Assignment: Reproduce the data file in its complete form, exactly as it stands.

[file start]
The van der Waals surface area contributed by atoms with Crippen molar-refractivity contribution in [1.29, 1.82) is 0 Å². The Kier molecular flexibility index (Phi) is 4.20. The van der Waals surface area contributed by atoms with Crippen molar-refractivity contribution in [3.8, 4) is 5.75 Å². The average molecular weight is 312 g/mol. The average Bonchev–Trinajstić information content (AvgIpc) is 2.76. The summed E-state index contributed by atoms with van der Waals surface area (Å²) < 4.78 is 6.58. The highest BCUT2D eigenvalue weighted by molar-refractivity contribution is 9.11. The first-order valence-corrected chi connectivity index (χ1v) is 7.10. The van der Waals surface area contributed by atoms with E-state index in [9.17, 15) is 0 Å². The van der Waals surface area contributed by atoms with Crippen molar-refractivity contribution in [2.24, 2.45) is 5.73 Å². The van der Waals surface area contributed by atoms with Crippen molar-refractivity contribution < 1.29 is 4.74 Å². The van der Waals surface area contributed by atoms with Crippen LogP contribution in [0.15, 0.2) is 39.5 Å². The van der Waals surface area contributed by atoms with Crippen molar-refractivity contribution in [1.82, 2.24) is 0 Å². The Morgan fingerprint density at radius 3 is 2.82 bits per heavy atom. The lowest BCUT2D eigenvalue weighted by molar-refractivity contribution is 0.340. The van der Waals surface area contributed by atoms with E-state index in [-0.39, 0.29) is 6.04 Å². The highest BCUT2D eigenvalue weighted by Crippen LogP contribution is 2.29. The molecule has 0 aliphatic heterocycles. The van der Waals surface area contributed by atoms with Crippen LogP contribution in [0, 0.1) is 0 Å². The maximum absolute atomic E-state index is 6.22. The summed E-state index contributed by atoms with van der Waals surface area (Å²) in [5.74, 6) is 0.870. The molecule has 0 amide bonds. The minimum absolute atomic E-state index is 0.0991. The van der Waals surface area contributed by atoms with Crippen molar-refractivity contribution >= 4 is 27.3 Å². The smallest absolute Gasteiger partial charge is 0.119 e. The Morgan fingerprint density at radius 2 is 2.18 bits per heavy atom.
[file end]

The van der Waals surface area contributed by atoms with Crippen molar-refractivity contribution in [1.29, 1.82) is 0 Å². The Kier molecular flexibility index (Phi) is 4.20. The van der Waals surface area contributed by atoms with Crippen molar-refractivity contribution in [3.8, 4) is 5.75 Å². The average molecular weight is 312 g/mol. The average Bonchev–Trinajstić information content (AvgIpc) is 2.76. The summed E-state index contributed by atoms with van der Waals surface area (Å²) < 4.78 is 6.58. The highest BCUT2D eigenvalue weighted by molar-refractivity contribution is 9.11. The first-order valence-corrected chi connectivity index (χ1v) is 7.10. The van der Waals surface area contributed by atoms with E-state index in [9.17, 15) is 0 Å². The van der Waals surface area contributed by atoms with Crippen molar-refractivity contribution in [2.24, 2.45) is 5.73 Å². The van der Waals surface area contributed by atoms with Crippen molar-refractivity contribution < 1.29 is 4.74 Å². The van der Waals surface area contributed by atoms with Crippen LogP contribution in [0.15, 0.2) is 39.5 Å². The van der Waals surface area contributed by atoms with Crippen molar-refractivity contribution in [1.82, 2.24) is 0 Å². The Morgan fingerprint density at radius 3 is 2.82 bits per heavy atom. The lowest BCUT2D eigenvalue weighted by molar-refractivity contribution is 0.340. The van der Waals surface area contributed by atoms with E-state index in [-0.39, 0.29) is 6.04 Å². The highest BCUT2D eigenvalue weighted by Crippen LogP contribution is 2.29. The molecule has 0 aliphatic heterocycles. The van der Waals surface area contributed by atoms with Crippen LogP contribution in [0, 0.1) is 0 Å². The maximum absolute atomic E-state index is 6.22. The summed E-state index contributed by atoms with van der Waals surface area (Å²) in [5.74, 6) is 0.870. The molecule has 0 amide bonds. The minimum absolute atomic E-state index is 0.0991. The van der Waals surface area contributed by atoms with Crippen molar-refractivity contribution >= 4 is 27.3 Å². The smallest absolute Gasteiger partial charge is 0.119 e. The Morgan fingerprint density at radius 2 is 2.18 bits per heavy atom.